I'm keeping in touch with the folks who own him and they are having their vet come out soon, so interested to hear what the xrays show if they do them. I just passed on them as it would have been really expensive and the vet thought flexions should have been better on such a young guy. Really bummed as he was pretty push button and so so easy to have around.


                      • #12
                        For what its worth, when selling a three year old, it failed flexions on all four; sold it to someone else with disclosure that she failed flexions on all four--they rode the horse, showed the horse, trail rode the horse, etc. You name it. The horse is now about twenty years old, and has never taken a lame step. I tend to question the validity of flexions when all four look bad.


                        • #13
                          I don't like flexion tests as a predictive tool (like they are used in PPE). They can be so misleading and are NOT predictive at all.

                          They are only useful as a diagnostic tool when you have a lameness issue. They can help isolate the problem.

                          But they are NOT predictive.
                          Visit Sonesta Farms website at www.sonestafarms.com or our FaceBook page at www.facebook.com/sonestafarms. Also showing & breeding Cavalier King Charles Spaniels.


                          • Original Poster

                            So my question then is, if a horse is footsore in the front, fails a front fetlock flexion, and then flexes positive on both rear stifles, hocks, and fetlocks, what would you do? Xraying all that isn't an option (way too much money for me) and the horse is priced at $5K (has a show record, been in pro training most of his short life). Also the trainer he was with is known to lunge a ton, and start them young which was a concern. Also horse has conformation faults, large body, small feet with contracted heels and has been barefoot for over 6 months (so per vet the feet have poor conformation as well as that should have resolved itself in the long time he's been barefoot). The vet wasn't totally opposed to me buying him, but also pretty much said it isn't if he goes lame it's when. :-( and suggested that I, "maybe offer to trade some hay for him or something" as in not worth anywhere near asking price!

                            I guess I'm surprised that some folks are saying all that isn't that big of a deal in such a young horse. I certainly don't want a lame 8 year old!


                            • #15
                              You hadn't mentioned the 'halter horse' build, the extensive lunging, the bad feet, the show record and the sore hocks and stifles before. I had assumed you meant the ankles flexed poorly. I'd be more concerned with all the rest than with ankle flexions alone.


                              • #16
                                Originally posted by War Admiral View Post
                                Seconded. There are plenty of horses that fail the flex test.
                                I agree. Rue never flexes sound, but he is. He just objects to having his legs held like that.
                                Horse Show Names Free name website with over 6200 names. Want to add? PM me!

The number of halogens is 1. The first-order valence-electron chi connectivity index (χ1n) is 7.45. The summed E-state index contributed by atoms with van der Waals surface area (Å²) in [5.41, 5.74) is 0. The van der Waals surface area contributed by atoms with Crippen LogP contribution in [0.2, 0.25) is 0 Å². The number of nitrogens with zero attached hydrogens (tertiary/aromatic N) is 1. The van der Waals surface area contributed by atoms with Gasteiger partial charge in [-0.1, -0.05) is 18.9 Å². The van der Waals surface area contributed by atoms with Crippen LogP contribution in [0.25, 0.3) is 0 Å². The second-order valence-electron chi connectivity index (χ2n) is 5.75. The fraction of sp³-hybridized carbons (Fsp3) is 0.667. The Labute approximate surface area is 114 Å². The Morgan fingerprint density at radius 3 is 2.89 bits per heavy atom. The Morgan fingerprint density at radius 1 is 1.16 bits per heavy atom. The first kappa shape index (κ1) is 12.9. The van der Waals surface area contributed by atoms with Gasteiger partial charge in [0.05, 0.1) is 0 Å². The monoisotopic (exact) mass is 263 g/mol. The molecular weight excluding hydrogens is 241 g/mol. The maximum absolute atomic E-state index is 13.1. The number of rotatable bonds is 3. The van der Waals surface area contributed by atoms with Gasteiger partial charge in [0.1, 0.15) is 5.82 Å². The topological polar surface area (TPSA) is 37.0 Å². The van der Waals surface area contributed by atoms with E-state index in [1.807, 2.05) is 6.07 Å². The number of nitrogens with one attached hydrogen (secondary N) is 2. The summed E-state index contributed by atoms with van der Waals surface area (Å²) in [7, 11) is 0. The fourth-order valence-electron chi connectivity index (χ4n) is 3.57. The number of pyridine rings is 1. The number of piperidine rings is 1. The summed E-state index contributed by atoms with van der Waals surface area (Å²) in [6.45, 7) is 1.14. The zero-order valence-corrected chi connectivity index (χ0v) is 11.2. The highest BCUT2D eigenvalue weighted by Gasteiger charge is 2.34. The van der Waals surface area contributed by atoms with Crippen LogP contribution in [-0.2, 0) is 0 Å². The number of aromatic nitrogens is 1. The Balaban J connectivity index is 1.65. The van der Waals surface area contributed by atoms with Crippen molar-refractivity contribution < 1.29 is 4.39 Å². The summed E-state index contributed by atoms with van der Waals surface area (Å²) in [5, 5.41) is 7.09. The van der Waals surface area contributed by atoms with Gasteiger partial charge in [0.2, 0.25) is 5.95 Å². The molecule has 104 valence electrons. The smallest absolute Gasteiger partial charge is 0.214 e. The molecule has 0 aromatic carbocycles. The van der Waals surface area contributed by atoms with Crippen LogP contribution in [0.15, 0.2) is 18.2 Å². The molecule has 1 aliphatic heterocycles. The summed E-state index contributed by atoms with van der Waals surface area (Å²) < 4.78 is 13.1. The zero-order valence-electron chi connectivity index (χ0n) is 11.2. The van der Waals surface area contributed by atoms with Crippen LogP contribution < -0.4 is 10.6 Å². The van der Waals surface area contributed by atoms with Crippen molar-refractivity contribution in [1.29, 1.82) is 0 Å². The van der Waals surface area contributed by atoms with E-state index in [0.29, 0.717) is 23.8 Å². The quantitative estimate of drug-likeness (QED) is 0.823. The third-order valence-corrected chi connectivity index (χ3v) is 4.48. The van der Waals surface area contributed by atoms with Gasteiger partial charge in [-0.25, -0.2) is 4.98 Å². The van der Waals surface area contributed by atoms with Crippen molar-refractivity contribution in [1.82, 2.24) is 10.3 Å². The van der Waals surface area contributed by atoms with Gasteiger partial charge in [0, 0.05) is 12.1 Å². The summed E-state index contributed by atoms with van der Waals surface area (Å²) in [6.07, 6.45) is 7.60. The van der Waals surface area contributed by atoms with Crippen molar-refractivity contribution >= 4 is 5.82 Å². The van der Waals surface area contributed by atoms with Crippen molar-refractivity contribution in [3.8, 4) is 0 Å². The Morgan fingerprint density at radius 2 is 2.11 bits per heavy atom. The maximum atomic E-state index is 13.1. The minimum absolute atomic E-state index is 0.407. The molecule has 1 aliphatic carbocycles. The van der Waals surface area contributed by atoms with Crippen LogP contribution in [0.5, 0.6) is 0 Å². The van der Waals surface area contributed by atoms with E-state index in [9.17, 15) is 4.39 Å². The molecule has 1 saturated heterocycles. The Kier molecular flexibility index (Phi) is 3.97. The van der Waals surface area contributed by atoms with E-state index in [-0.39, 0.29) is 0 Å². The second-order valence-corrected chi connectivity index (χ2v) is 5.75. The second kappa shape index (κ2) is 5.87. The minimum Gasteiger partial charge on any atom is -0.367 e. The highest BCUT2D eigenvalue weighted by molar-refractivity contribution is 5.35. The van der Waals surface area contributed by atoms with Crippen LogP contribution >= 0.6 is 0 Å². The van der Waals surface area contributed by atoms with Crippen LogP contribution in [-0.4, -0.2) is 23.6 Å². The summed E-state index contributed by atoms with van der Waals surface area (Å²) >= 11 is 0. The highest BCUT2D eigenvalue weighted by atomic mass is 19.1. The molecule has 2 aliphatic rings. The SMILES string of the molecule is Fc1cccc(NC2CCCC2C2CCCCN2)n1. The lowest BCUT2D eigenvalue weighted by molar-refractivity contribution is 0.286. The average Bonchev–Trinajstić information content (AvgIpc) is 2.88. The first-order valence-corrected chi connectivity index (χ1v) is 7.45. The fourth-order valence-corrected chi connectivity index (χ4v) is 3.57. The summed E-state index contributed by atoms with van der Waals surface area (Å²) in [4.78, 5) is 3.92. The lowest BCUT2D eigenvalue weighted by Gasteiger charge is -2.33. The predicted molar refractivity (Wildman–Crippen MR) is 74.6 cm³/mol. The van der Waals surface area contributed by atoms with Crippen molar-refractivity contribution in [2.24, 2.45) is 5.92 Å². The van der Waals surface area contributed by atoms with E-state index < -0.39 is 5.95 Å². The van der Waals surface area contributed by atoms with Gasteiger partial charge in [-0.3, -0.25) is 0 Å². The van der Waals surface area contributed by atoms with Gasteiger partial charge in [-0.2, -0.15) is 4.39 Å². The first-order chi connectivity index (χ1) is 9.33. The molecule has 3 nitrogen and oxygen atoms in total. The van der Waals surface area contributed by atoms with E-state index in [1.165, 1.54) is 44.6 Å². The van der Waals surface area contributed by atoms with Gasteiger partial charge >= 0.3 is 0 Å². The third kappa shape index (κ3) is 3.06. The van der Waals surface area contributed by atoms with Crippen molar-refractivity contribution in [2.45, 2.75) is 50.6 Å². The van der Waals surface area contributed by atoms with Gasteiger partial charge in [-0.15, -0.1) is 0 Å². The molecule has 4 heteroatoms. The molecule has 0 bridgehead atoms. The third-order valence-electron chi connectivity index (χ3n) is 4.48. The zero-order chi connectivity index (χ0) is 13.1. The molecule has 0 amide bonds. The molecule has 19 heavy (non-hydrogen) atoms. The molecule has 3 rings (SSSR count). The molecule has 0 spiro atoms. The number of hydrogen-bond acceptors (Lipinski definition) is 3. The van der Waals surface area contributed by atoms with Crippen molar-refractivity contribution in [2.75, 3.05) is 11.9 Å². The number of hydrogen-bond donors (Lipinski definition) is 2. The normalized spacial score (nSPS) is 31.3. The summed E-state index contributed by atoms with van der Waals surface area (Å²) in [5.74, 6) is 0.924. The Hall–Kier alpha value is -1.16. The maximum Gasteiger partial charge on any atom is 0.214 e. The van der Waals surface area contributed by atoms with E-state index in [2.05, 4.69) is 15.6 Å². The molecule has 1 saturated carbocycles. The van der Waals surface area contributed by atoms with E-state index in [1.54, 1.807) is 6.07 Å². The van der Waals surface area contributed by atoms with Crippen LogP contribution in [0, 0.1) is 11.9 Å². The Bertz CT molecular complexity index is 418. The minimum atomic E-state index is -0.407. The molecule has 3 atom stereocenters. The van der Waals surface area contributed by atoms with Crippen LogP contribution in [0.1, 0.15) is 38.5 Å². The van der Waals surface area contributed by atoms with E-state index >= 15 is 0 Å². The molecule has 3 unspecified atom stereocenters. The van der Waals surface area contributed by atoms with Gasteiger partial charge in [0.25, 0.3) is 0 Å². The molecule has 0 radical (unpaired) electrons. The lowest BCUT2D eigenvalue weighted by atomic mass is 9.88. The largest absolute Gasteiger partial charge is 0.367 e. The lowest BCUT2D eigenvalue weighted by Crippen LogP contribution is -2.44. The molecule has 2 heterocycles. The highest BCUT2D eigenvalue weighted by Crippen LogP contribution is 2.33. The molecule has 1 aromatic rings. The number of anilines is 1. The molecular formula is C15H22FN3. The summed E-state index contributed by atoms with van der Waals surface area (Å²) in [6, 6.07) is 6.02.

• Original Poster

                                  Hocks and stifles were included in the positive on all flexions comment. He flexed positive on front fetlock, and all hind flexions (stifle, hock, fetlock) just to be clear. Show record is short, but just included that so people don't think I am nuts for wanting to pay $5K for a trail horse! Seems like everyone raises their eyebrows at that, but trust me I have looked at cheaper ones, and I want something that steers, knows the aids, and is broke, not a $500 follow the leader type horse


                                  • #18
                                    Spending 10% of $5000 on xrays would probably be worth it to me. That's a big investment. Maybe I don't know how much xrays cost, but I would think $500 would buy you something?

                                    However, given the circumstances here, sounds like it was best to pass.

                                    Too bad. Even trading for hay isn't worth the time and expense trying to get a horse you like sound enough for light riding when he goes navicular on you.


                                    • Original Poster

                                      I agree, Kwill, I think it's best, but it breaks my heart!

                                      Just to get front feet xrays would be $360 and that doesn't include the farm call, so it's pretty pricey!


                                      • #20
                                        Originally posted by Brooke View Post
                                        You hadn't mentioned the 'halter horse' build, the extensive lunging, the bad feet, the show record and the sore hocks and stifles before. I had assumed you meant the ankles flexed poorly. I'd be more concerned with all the rest than with ankle flexions alone.
                                        Yeah, with this information, I wouldn't have bought him, either. Sounds like there may be lots going on with this horse - none of it good.
                                        Visit Sonesta Farms website at www.sonestafarms.com or our FaceBook page at www.facebook.com/sonestafarms. Also showing & breeding Cavalier King Charles Spaniels.